The Swimmer’s Shoulder: Multi-directional Instability

Abstract

Purpose of Review

Swimmer’s shoulder is the term used to describe the problem of shoulder pain in swimmers. Originally described as supraspinatus tendon impingement under the coracoacromial arch, it is now understood that several different pathologies can cause shoulder pain in competitive swimmers, including subacromial impingement syndrome, overuse and subsequent muscle fatigue, scapular dyskinesis, and laxity and instability.

Recent Findings

Swimmers may develop increased shoulder laxity over time due to repetitive use. Such excessive laxity can decrease passive shoulder stability and lead to rotator cuff muscle overload, fatigue, and subsequent injury in order to properly control the translation of the humeral head. Generalized laxity can be present up to 62% of swimmers, while a moderate degree of multi-directional instability can be present in the majority. Laxity in swimmers can be due to a combination of underlying inherent anatomical factors as well as from repetitive overhead activity.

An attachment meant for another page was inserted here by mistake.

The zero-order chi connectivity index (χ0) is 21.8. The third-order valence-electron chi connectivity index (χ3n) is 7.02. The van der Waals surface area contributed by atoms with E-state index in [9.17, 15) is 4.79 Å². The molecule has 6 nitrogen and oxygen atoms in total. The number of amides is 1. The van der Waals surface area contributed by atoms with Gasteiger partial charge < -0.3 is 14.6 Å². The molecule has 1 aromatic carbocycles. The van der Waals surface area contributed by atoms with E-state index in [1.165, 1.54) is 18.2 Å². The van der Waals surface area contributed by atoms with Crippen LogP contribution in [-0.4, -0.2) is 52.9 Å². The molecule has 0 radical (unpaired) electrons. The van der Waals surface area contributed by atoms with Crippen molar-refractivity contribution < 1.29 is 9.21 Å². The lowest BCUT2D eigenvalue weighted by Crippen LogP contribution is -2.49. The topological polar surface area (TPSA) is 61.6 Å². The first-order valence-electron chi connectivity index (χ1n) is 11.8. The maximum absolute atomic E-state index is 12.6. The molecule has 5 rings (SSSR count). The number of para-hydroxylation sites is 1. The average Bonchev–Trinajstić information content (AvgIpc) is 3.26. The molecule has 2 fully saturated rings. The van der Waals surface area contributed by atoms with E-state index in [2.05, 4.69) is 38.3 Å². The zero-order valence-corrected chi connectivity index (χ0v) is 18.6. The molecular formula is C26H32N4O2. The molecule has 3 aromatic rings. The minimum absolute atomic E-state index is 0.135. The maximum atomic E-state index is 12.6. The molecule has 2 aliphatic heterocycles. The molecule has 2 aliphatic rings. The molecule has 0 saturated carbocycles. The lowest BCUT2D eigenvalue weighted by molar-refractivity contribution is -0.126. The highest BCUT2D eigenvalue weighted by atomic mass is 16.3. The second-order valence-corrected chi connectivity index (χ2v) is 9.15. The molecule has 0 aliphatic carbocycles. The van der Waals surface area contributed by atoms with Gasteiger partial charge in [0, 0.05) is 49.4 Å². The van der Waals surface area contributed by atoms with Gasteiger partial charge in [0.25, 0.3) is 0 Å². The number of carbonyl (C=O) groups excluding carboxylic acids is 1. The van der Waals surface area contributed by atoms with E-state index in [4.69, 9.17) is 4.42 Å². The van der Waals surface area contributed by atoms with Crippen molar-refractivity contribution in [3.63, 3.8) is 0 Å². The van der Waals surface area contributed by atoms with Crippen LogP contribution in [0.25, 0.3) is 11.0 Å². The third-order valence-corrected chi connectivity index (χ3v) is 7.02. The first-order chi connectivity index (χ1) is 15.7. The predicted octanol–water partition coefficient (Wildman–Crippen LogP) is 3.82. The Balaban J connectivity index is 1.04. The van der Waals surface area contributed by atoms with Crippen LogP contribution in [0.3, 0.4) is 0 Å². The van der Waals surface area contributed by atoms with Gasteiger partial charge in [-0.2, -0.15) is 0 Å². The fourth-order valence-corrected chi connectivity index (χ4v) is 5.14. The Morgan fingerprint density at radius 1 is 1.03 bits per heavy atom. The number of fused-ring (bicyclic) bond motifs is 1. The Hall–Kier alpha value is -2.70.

Summary

The role of excessive laxity and muscle imbalance are crucial in the swimmer’s shoulder and should be well understood since they are the primary target of the training and rehabilitation program.

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Correspondence to Ivan De Martino.

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This article is part of the Topical Collection on Injuries in Overhead Athletes

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De Martino, I., Rodeo, S.A. The Swimmer’s Shoulder: Multi-directional Instability. Curr Rev Musculoskelet Med 11, 167–171 (2018). https://doi.org/10.1007/s12178-018-9485-0

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Keywords

  • Swimmer’s shoulder
  • Shoulder pain
  • Shoulder
  • Laxity
  • Instability
  • Rotator cuff